Retirement Planning for Women

Women face special challenges when planning for retirement. Because their careers are often interrupted to care for children or elderly parents, women may spend less time in the workforce and earn less money. As a result, their retirement plan balances, Social Security benefits, and pension benefits are often lower.

In addition to earning less, women generally live longer than men, and they face having to stretch limited retirement savings and benefits over many years. To meet these financial challenges, you'll need to make retirement planning a priority. Step one: Identify a trusted financial planner and put your plan on paper.

Begin Saving Now
To maximize your chances of achieving a financially secure retirement, start with a realistic assessment of how much you'll need to save. If the figure is substantial, don't be discouraged – the most important thing is to begin saving now.

The chart below shows how just $2,000 invested annually at a 6% rate of return might grow over time1:

Age you begin saving for retirement Amount you'll have saved by age 65
20 $451,016
30 $236,242
40 $116,313
50 $49,345
60 $11,951

This is a hypothetical example and does not reflect the performance of any specific investment. Results assume reinvestment of all earnings and no tax.

Save as Much as You Can—You Have Many Options
If your employer offers a retirement savings plan, such as a 401(k) or a 403(b), join it as soon as possible and contribute as much as you can. It's easy to save because your contributions are deducted directly from your pay, and some employers match a portion of what you contribute.

If your employer offers a pension plan, find out how many years you'll need to work for the company before you're vested in, or own, your pension benefits. Women struggling to balance work and family sometimes shortchange their retirement savings by leaving their jobs before they become vested in their pension benefits. Keep in mind, too, that because your pension benefits will be based on your earnings and on your years of service, the longer you stay with one employer, the higher your pension is likely to be.

Most employer-sponsored plans allow you to choose from several investment options (typically mutual funds). If you have many years to invest or you're trying to make up for lost time, give special consideration to growth-oriented investments such as stocks and stock funds. Historically, stocks have outperformed bonds and short-term instruments over time, although past performance is no guarantee of future results. However, along with potentially higher returns, stocks carry more risk than less volatile investments. A financial professional can also help you evaluate your retirement plan options.

Save for Retirement—No Matter What
Even if you're staying at home to raise your family, you can—and should—continue to save for retirement. If you're married and file your income taxes jointly, and otherwise qualify, you may open and contribute to a traditional IRA or Roth IRA as long as your spouse has enough earned income to cover the contributions. Both types of IRAs allow you to make contributions of up to $5,500 in 2013, or, if less, 100% of taxable compensation. If you're age 50 or older, you're allowed to contribute even more—up to $6,500 in 2013.

Plan for Income in Retirement

There is no one-size-fits-all solution to effective retirement planning. As you consider your options for asset accumulation, it’s important to work with a trusted financial advisor.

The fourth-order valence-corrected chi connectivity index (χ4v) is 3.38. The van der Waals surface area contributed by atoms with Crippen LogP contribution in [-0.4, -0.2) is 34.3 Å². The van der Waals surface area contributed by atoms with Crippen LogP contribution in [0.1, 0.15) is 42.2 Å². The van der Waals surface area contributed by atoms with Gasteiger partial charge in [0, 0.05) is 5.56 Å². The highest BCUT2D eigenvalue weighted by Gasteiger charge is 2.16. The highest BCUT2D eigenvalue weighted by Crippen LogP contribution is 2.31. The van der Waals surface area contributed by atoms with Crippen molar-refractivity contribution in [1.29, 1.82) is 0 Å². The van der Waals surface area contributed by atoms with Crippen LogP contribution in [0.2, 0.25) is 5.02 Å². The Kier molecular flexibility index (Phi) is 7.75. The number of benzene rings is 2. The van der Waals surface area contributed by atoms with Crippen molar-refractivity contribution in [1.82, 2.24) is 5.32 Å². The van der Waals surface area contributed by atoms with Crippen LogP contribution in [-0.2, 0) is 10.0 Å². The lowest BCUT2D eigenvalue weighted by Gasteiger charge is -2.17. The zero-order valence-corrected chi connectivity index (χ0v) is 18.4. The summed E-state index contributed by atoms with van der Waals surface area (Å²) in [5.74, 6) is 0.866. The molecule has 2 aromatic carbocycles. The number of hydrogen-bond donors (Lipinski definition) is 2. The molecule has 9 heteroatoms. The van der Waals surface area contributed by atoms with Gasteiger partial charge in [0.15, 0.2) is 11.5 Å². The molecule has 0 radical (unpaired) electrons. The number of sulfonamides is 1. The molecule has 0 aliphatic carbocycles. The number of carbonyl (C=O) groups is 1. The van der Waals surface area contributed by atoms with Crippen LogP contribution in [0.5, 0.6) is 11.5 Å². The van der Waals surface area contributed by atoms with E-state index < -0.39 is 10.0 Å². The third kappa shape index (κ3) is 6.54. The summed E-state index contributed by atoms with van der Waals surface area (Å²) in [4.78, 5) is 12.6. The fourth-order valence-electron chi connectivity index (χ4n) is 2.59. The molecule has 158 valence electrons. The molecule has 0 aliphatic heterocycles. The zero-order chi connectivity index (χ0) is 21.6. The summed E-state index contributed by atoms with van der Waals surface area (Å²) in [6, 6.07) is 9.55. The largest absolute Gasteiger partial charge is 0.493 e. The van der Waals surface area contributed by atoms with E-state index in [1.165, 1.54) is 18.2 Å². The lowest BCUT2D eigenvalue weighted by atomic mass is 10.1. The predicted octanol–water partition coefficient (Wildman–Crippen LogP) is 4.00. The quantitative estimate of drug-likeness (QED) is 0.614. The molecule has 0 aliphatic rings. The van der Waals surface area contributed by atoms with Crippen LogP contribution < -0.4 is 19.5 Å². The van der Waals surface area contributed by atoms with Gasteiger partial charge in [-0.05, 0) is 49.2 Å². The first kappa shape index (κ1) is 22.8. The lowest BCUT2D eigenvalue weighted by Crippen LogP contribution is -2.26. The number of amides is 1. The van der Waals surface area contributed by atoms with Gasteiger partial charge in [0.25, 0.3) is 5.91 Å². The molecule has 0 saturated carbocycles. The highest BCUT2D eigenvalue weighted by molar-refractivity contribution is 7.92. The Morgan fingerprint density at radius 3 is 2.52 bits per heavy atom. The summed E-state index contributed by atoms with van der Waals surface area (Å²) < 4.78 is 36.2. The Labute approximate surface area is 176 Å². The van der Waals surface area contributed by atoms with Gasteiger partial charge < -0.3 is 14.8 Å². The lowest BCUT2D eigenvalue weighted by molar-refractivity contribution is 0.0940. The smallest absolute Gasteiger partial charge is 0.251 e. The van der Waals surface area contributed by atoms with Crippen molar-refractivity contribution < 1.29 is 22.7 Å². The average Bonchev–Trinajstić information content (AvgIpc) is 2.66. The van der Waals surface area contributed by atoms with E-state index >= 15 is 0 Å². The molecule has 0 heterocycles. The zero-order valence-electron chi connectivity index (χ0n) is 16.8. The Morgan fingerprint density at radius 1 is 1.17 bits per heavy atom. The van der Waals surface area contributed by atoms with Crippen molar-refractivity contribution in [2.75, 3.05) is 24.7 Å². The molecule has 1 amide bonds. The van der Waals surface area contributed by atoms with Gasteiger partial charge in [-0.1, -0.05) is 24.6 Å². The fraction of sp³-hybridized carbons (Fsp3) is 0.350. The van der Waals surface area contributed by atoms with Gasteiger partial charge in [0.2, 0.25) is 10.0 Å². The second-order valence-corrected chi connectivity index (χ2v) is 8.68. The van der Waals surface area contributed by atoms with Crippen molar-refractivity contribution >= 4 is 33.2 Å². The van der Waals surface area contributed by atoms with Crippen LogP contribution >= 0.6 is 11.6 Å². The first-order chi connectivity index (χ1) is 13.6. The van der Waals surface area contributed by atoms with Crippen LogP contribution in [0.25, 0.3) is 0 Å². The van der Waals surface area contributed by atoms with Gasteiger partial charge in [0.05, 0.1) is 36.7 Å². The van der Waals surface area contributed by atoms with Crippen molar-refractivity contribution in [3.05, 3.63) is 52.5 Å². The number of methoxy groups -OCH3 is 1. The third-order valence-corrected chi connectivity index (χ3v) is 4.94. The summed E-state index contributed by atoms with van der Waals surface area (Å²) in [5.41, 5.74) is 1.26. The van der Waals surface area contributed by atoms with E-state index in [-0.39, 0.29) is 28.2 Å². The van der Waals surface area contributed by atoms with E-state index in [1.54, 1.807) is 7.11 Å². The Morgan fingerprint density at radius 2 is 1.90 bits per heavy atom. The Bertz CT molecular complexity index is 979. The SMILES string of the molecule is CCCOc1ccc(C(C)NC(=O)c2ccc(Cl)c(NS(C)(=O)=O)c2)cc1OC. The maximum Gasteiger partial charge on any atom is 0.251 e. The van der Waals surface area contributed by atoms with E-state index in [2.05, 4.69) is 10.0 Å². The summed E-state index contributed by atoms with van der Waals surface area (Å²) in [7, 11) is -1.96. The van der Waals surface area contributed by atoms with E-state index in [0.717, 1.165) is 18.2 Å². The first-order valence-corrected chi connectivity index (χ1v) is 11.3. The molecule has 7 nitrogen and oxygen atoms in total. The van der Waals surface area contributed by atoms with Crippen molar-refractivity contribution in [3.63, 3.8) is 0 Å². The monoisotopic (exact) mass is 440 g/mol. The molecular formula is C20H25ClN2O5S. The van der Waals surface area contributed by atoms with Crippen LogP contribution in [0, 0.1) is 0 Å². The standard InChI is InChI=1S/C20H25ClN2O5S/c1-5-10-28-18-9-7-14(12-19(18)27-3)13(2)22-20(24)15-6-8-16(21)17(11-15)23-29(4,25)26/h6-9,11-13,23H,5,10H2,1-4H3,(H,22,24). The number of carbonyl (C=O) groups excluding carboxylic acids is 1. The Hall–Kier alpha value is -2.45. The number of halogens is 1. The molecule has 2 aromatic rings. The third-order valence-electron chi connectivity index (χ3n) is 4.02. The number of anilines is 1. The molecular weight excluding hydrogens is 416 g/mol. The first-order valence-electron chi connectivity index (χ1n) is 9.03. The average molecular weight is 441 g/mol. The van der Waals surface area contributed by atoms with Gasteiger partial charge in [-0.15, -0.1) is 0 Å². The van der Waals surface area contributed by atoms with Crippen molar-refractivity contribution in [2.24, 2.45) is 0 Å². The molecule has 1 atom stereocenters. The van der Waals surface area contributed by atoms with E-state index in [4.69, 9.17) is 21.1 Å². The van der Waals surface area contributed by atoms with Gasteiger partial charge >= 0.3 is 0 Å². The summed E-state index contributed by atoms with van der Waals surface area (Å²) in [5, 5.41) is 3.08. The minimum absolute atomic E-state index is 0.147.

Do you worry about outliving your retirement income? Unfortunately, that's a realistic concern for many women. At age 65, women can expect to live, on average, an additional 19.9 years.2 Many will live into their 90s. This means that women should generally plan for a long retirement that will last at least 20 to 30 years. Women should also consider the possibility of spending some of those years alone. According to recent statistics, 42% of older women are widowed, 11% are divorced, and approximately half of all women age 75 and older live alone.3 For married women, the loss of a spouse can mean a significant decrease in retirement income from Social Security or pensions.

 

So what can you do to ensure you'll have enough income to last throughout retirement? Here are some tips:

  • Estimate how much income you'll need. Use your current expenses as a starting point, but note that your expenses may change dramatically by the time you retire.
  • Find out how much you can expect to receive from Social Security, pension plans, and other sources. What benefits will you receive if you become widowed or divorced?
  • Set a retirement savings goal that you can work toward, and keep track of your progress.
  • Save regularly, save as much as you can, and then look for ways to save more – dedicate a portion of every raise, bonus, cash gift or tax refund to your retirement savings.
  • Consider purchasing long-term care insurance to help protect your retirement savings and income from the high cost of nursing home  or home health care.

Ready to Take Action?

There is no one-size-fits-all solution to effective retirement planning. As you consider your options for asset accumulation and ultimate distribution, it’s important to work with a trusted financial advisor to structure a retirement plan based on your timeline, resources, and quality-of-life expectations.

Email an advisor or call us at 800-228-9798.

1Forefield, a division of Broadridge Financial Solutions, Inc.
2National Vital Statistics Report, Volume 58, Number 19, 2010
3U.S. Department of Health and Human Services Administration on Aging, A Profile of Older Americans: 2010

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